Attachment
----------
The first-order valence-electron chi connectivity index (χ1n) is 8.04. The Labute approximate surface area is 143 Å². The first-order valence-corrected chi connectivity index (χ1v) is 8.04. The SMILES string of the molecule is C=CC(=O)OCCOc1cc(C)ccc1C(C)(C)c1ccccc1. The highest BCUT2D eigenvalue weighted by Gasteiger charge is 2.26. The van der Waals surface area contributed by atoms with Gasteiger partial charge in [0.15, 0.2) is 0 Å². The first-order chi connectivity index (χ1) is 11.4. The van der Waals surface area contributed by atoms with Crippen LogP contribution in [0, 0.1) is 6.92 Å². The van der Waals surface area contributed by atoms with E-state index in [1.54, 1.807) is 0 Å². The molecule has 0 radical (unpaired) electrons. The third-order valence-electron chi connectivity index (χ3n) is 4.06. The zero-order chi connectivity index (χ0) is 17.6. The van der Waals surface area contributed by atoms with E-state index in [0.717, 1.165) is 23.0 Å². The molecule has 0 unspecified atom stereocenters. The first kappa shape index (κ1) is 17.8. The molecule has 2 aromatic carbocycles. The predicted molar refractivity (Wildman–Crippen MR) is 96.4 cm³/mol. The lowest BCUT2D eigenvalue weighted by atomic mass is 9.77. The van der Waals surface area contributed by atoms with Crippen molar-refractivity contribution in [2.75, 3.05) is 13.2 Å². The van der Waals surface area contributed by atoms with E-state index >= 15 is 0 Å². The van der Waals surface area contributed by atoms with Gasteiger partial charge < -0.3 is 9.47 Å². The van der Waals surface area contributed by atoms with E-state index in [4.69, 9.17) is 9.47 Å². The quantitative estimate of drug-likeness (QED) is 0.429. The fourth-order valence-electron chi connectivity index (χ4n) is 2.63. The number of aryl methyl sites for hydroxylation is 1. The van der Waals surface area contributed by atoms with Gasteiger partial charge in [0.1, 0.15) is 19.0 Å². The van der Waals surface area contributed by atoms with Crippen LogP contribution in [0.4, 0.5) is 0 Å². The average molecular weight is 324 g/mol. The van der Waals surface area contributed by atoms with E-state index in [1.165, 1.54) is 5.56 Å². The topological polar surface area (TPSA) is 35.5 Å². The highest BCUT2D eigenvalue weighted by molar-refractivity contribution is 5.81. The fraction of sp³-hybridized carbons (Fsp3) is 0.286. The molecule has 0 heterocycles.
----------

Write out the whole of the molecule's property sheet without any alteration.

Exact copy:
The first-order valence-electron chi connectivity index (χ1n) is 8.04. The Labute approximate surface area is 143 Å². The first-order valence-corrected chi connectivity index (χ1v) is 8.04. The SMILES string of the molecule is C=CC(=O)OCCOc1cc(C)ccc1C(C)(C)c1ccccc1. The highest BCUT2D eigenvalue weighted by Gasteiger charge is 2.26. The van der Waals surface area contributed by atoms with Gasteiger partial charge in [0.15, 0.2) is 0 Å². The first-order chi connectivity index (χ1) is 11.4. The van der Waals surface area contributed by atoms with Crippen LogP contribution in [0, 0.1) is 6.92 Å². The van der Waals surface area contributed by atoms with E-state index in [1.54, 1.807) is 0 Å². The molecule has 0 radical (unpaired) electrons. The third-order valence-electron chi connectivity index (χ3n) is 4.06. The zero-order chi connectivity index (χ0) is 17.6. The van der Waals surface area contributed by atoms with E-state index in [0.717, 1.165) is 23.0 Å². The molecule has 0 unspecified atom stereocenters. The first kappa shape index (κ1) is 17.8. The molecule has 2 aromatic carbocycles. The predicted molar refractivity (Wildman–Crippen MR) is 96.4 cm³/mol. The lowest BCUT2D eigenvalue weighted by atomic mass is 9.77. The van der Waals surface area contributed by atoms with Crippen molar-refractivity contribution in [2.75, 3.05) is 13.2 Å². The van der Waals surface area contributed by atoms with E-state index >= 15 is 0 Å². The van der Waals surface area contributed by atoms with Gasteiger partial charge < -0.3 is 9.47 Å². The van der Waals surface area contributed by atoms with E-state index in [4.69, 9.17) is 9.47 Å². The quantitative estimate of drug-likeness (QED) is 0.429. The fourth-order valence-electron chi connectivity index (χ4n) is 2.63. The number of aryl methyl sites for hydroxylation is 1. The van der Waals surface area contributed by atoms with Gasteiger partial charge in [0.1, 0.15) is 19.0 Å². The van der Waals surface area contributed by atoms with Crippen LogP contribution in [0.4, 0.5) is 0 Å². The average molecular weight is 324 g/mol. The van der Waals surface area contributed by atoms with E-state index in [1.165, 1.54) is 5.56 Å². The topological polar surface area (TPSA) is 35.5 Å². The highest BCUT2D eigenvalue weighted by molar-refractivity contribution is 5.81. The fraction of sp³-hybridized carbons (Fsp3) is 0.286. The molecule has 0 heterocycles.